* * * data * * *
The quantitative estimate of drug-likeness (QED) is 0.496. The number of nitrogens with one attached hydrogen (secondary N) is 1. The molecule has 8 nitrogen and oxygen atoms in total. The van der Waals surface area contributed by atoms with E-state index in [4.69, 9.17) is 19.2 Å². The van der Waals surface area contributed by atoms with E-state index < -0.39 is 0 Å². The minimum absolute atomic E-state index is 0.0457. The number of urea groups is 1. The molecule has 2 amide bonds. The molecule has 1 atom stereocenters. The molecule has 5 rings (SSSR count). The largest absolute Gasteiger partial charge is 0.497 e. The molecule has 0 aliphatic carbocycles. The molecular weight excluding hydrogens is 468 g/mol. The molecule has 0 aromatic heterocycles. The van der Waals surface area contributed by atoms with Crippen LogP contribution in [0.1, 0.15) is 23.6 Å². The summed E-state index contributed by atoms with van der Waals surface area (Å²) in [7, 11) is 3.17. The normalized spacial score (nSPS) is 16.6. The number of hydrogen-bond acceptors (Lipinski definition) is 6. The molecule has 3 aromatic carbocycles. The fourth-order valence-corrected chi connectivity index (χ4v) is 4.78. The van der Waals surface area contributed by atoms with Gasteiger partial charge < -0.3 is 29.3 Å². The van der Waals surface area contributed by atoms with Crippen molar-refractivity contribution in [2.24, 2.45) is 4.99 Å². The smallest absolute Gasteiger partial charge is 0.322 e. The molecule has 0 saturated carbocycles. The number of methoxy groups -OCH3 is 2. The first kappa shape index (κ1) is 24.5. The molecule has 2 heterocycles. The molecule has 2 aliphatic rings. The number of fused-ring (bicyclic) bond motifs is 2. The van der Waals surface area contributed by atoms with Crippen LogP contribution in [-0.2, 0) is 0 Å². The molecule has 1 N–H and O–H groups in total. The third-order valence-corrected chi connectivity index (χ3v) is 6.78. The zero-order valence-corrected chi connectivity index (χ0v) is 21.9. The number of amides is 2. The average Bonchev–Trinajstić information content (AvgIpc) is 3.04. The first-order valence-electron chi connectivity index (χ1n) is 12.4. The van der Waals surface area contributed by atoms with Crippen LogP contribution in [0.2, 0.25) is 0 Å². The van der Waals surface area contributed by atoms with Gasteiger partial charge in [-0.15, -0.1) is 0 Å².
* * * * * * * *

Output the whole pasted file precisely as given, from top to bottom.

The quantitative estimate of drug-likeness (QED) is 0.496. The number of nitrogens with one attached hydrogen (secondary N) is 1. The molecule has 8 nitrogen and oxygen atoms in total. The van der Waals surface area contributed by atoms with E-state index in [4.69, 9.17) is 19.2 Å². The van der Waals surface area contributed by atoms with E-state index < -0.39 is 0 Å². The minimum absolute atomic E-state index is 0.0457. The number of urea groups is 1. The molecule has 2 amide bonds. The molecule has 1 atom stereocenters. The molecule has 5 rings (SSSR count). The largest absolute Gasteiger partial charge is 0.497 e. The molecule has 0 aliphatic carbocycles. The molecular weight excluding hydrogens is 468 g/mol. The molecule has 0 aromatic heterocycles. The van der Waals surface area contributed by atoms with Crippen LogP contribution in [0.1, 0.15) is 23.6 Å². The summed E-state index contributed by atoms with van der Waals surface area (Å²) in [7, 11) is 3.17. The normalized spacial score (nSPS) is 16.6. The number of hydrogen-bond acceptors (Lipinski definition) is 6. The molecule has 3 aromatic carbocycles. The fourth-order valence-corrected chi connectivity index (χ4v) is 4.78. The van der Waals surface area contributed by atoms with Gasteiger partial charge < -0.3 is 29.3 Å². The van der Waals surface area contributed by atoms with Crippen molar-refractivity contribution in [2.24, 2.45) is 4.99 Å². The smallest absolute Gasteiger partial charge is 0.322 e. The molecule has 0 saturated carbocycles. The number of methoxy groups -OCH3 is 2. The first kappa shape index (κ1) is 24.5. The molecule has 2 heterocycles. The molecule has 2 aliphatic rings. The number of fused-ring (bicyclic) bond motifs is 2. The van der Waals surface area contributed by atoms with Crippen LogP contribution in [-0.2, 0) is 0 Å². The molecule has 1 N–H and O–H groups in total. The third-order valence-corrected chi connectivity index (χ3v) is 6.78. The zero-order valence-corrected chi connectivity index (χ0v) is 21.9. The number of amides is 2. The average Bonchev–Trinajstić information content (AvgIpc) is 3.04. The first-order valence-electron chi connectivity index (χ1n) is 12.4. The van der Waals surface area contributed by atoms with Crippen LogP contribution in [0.2, 0.25) is 0 Å². The van der Waals surface area contributed by atoms with Gasteiger partial charge in [-0.15, -0.1) is 0 Å².